University Illinois ChicagoNaked mole rats appear to be among the most maligned creatures in nature. With their blind, hairless and pink appearance, these creatures however seem to be endeared by scientists all over thanks to their unusual physiology. Mole rats are supposedly small rodents that house themselves about six feet underground in large colonies of up to 300 members.

Well, a novel research by two experts from the University of Illinois at Chicago unfolds that the brain tissue in an adult naked mole rat has the ability to apparently withstand extreme hypoxia. This, the researchers hope should allow them to gain clues for understanding strokes due to brain injuries.

The scientists observed that the rats’ brain tissue could endure hypoxia or oxygen deprivation state for a time period much longer than that of mammals nearly over a half-hour. With these findings, it could be possible to get evidence in comprehending enhanced treatment of brain injuries. It may particularly help injuries linked to heart attack, stroke and accidents that tend to starve the brain of vital oxygen.

As part of the analysis, John Larson, associate professor of physiology in psychiatry, and Thomas Park, professor of biological sciences examined African naked mole rats. The researchers shared that the rats’ living conditions include tight and worse breathing environments having a restricted supply of air and that too high in carbon dioxide and low in oxygen. Any other mammal’s brain Larson and Park elucidate could suffer from irreversible damage due to the supposed foul air.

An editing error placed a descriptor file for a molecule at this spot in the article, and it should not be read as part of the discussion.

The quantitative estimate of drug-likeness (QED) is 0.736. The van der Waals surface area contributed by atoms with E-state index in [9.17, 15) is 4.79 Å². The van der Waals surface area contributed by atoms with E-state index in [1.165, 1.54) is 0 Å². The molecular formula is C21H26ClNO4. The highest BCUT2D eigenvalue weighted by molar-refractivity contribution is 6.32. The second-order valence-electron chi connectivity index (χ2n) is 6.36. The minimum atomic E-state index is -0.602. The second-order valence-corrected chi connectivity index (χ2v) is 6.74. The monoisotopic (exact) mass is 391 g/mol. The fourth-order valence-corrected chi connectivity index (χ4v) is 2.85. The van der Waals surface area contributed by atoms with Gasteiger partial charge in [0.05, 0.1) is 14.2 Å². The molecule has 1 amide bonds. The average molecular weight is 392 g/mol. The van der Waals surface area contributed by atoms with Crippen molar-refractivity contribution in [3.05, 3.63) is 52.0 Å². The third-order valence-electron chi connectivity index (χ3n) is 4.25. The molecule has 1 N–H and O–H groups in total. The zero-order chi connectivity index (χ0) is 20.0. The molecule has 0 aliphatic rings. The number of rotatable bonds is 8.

On inspecting the naked mole rats, the scientists found that they displayed systemic hypoxia adaptations like in the lungs and blood. In addition to this, they also showed neuron adaptations that supposedly permit the brain cells to perform even at levels of oxygen and carbon dioxide that probably would not be tolerable by other mammals.

“In the most extreme cases, naked mole rat neurons maintain function more than six times longer than mouse neurons after the onset of oxygen deprivation,” mentioned Larson. “We also find it very intriguing that naked mole rat neurons exhibit some electrophysiological properties that suggest that neurons in these animals retain immature characteristics.”

Interesting practically all mammal fetuses seemingly exist in a low-oxygen environment in the womb. For a short period in early childhood, human infants too continue to exhibit brain resistance to oxygen deprivation. However much unlike other mammals, naked mole rats cling to this ability even in adulthood.

“We believe that the extreme resistance to oxygen deprivation is a result of evolutionary adaptations for surviving in a chronically low-oxygen environment,” remarked Park.

“The trick now will be to learn how naked mole rats have been able to retain infant-like brain protection from low oxygen, so we can use this information to help people who experience temporary loss of oxygen to the brain in situations like heart attacks, stroke or drowning,” he finally added.

Lars believes that investigation of the naked mole rats’ brains could lead to clues that help acquiring information about the mechanisms that may enable longer neuronal survival. This he said could particularly apply to accidents or medical emergencies, suggesting ways that may prevent permanent human brain damage.

The research has been reported in the Dec. 9 issue of NeuroReport which is now online.